Wets Versus Drys
The Temperance Movement in 19th Century Prestonsburg
by Robert Perry
Catlettsburg historian William Ely, author of The Big Sandy Valley (1887) says that while the people of Prestonsburg were noted for intellectual culture, the town was also, during its early years, "somewhat given to dissipation." Disturbing as this statement is, it is supported by an eyewitness account written by another Eastern Kentucky historian, Thomas W. Parsons, who as a young man spent the month of February, 1845 living on Abbott Creek with his mother's Floyd County cousins.
But before I tell you Parsons's story, I will briefly review the history of the Floyd County Methodists. I am doing this because I want to place Parsons's story in its proper context.
According to a booklet published by the Prestonsburg Methodist Episcopal Church in 1937, the first Methodist sermon ever preached in Floyd County was delivered by a Methodist circuit-rider sometime around 1825 at a meeting in the home of Tandy and Elizabeth "Betsy" Layne. The 776-acre Layne Farm was located at modern-day Justell, Kentucky.
Today all that remains of Tandy's and Betsy's house is a crumbling rock chimney. They are buried on the hill above the site, and the inscription on Tandy's tombstone (Tandy Layne, 1805-1841) is still legible. The location of Betsy's grave is unknown.
In 1838 William Landrum, a Methodist minister from Shelby County, was placed in charge of the Louisa Circuit. He toured the valley on horseback, conducting a series of meetings. He preached at Prestonsburg and near modern-day Emma, where he spent the night at the home of Rebecca Witten Graham, widow of Judge John Graham. John and Rebecca are buried in the Graham Cemetery on the hill above Emma, and their graves can still be visited.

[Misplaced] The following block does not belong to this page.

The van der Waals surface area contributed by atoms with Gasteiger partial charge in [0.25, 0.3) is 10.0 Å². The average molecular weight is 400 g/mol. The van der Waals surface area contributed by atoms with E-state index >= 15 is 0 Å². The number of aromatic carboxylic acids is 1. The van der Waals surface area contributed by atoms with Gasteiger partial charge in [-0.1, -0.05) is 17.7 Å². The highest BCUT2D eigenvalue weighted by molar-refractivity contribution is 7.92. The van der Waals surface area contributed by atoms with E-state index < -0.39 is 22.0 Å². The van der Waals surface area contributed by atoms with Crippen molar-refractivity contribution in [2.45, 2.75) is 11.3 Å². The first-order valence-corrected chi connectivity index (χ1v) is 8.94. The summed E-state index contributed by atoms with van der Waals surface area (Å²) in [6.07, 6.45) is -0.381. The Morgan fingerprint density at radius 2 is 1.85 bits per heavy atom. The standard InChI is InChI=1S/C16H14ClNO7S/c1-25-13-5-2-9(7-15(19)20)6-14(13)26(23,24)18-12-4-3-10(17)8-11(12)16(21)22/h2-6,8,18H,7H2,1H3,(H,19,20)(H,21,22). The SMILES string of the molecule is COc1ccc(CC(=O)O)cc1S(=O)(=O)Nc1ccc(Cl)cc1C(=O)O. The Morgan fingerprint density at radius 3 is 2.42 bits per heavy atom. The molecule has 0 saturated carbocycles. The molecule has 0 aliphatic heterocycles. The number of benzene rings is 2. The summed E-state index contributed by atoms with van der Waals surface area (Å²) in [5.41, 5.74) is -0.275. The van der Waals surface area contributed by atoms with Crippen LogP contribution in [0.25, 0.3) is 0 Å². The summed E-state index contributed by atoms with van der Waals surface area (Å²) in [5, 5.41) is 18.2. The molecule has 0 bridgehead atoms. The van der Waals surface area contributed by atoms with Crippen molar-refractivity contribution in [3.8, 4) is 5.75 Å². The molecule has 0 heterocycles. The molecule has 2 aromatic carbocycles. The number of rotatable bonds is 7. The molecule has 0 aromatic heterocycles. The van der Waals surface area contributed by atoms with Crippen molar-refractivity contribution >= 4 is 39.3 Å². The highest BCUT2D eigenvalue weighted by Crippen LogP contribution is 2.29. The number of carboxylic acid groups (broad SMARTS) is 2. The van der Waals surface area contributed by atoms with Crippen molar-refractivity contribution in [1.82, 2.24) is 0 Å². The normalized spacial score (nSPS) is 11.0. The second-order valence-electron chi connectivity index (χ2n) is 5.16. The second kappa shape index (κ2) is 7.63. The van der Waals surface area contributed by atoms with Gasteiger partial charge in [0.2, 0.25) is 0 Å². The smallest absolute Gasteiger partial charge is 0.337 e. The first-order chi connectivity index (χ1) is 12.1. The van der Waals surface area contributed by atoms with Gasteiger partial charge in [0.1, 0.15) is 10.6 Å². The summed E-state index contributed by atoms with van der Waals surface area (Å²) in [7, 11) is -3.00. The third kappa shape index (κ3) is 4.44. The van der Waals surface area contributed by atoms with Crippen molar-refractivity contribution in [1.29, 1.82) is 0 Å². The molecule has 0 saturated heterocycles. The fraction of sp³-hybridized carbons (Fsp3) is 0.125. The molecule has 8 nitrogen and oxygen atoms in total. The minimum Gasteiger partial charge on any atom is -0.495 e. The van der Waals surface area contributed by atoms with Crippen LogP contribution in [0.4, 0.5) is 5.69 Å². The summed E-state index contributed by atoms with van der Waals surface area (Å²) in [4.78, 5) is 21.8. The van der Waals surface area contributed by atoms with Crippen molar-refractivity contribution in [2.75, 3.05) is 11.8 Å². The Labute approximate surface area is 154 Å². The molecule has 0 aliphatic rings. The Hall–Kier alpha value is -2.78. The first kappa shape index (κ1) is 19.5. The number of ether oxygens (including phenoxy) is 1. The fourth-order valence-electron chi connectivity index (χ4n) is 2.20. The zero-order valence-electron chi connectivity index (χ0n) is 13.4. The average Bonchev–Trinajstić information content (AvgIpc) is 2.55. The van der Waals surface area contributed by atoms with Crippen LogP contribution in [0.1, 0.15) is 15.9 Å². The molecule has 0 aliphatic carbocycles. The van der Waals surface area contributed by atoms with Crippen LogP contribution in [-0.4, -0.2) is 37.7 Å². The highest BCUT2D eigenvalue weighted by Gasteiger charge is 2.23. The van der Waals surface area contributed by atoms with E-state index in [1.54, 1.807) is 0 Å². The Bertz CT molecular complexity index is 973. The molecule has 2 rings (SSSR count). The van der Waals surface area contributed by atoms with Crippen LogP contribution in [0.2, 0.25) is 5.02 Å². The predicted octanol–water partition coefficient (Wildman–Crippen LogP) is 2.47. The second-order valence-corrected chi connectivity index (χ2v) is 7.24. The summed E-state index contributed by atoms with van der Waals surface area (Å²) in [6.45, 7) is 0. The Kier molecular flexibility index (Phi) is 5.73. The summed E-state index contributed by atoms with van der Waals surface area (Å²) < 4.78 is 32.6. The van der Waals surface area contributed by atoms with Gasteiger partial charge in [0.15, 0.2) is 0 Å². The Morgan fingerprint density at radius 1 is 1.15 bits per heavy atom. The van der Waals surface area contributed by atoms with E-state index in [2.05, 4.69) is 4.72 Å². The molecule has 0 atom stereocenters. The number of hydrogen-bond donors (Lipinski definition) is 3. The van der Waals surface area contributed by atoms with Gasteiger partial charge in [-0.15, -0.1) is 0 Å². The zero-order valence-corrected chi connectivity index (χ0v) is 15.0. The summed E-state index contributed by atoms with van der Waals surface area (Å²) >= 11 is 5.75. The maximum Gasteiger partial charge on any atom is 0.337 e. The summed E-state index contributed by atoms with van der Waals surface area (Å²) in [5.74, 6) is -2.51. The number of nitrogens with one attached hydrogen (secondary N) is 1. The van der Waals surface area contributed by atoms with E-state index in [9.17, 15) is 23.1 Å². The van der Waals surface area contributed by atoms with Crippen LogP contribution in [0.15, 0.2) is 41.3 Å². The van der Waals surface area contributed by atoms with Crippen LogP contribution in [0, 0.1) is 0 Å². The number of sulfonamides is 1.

In 1853, the Methodists established Snively Chapel on Johns Creek, on land donated by Martin and Sarah Leslie. The chapel is still standing today. It is named for Rev. W. J. Snively, a Methodist circuit-rider during the early period.
After the Civil War, the Methodists established Trimble Chapel on Bull Creek, Auxier Chapel at the mouth of Johns Creek, Robinson Chapel on Abbott Creek, Elliott Chapel on Big Mud Creek, and Keith's Chapel on Little Paint. Some of the ministers who traveled this circuit were Rev. Henry Hager, Rev. "Peach Orchard" Johnson, and Rev. A. B. Stamper of Morgan County. When ordained ministers weren't available, local men like Samuel May (1820-1904), George May, Aquilla Harmon, and Joe Lafferty filled the pulpit.
In the 1840s it was the custom for Methodists and other denominations to hold camp meetings in the big bottom at the mouth of Abbott Creek. Meetings were also held in the bottom at the mouth of Beaver Creek, near present-day Allen.
The rowdy characters who patronized the Prestonsburg saloons feared these meetings, because they knew that a growing populaton of church-goers meant that, sooner or later, the temperance movement would come to Floyd County. Sometimes, when meetings were in progress, they would mount their horses, ride out to the campground, and try to break them up. They would fire their pistols in the air, overturn tables, knock over tents, and shout profanities at the God-fearing Christians.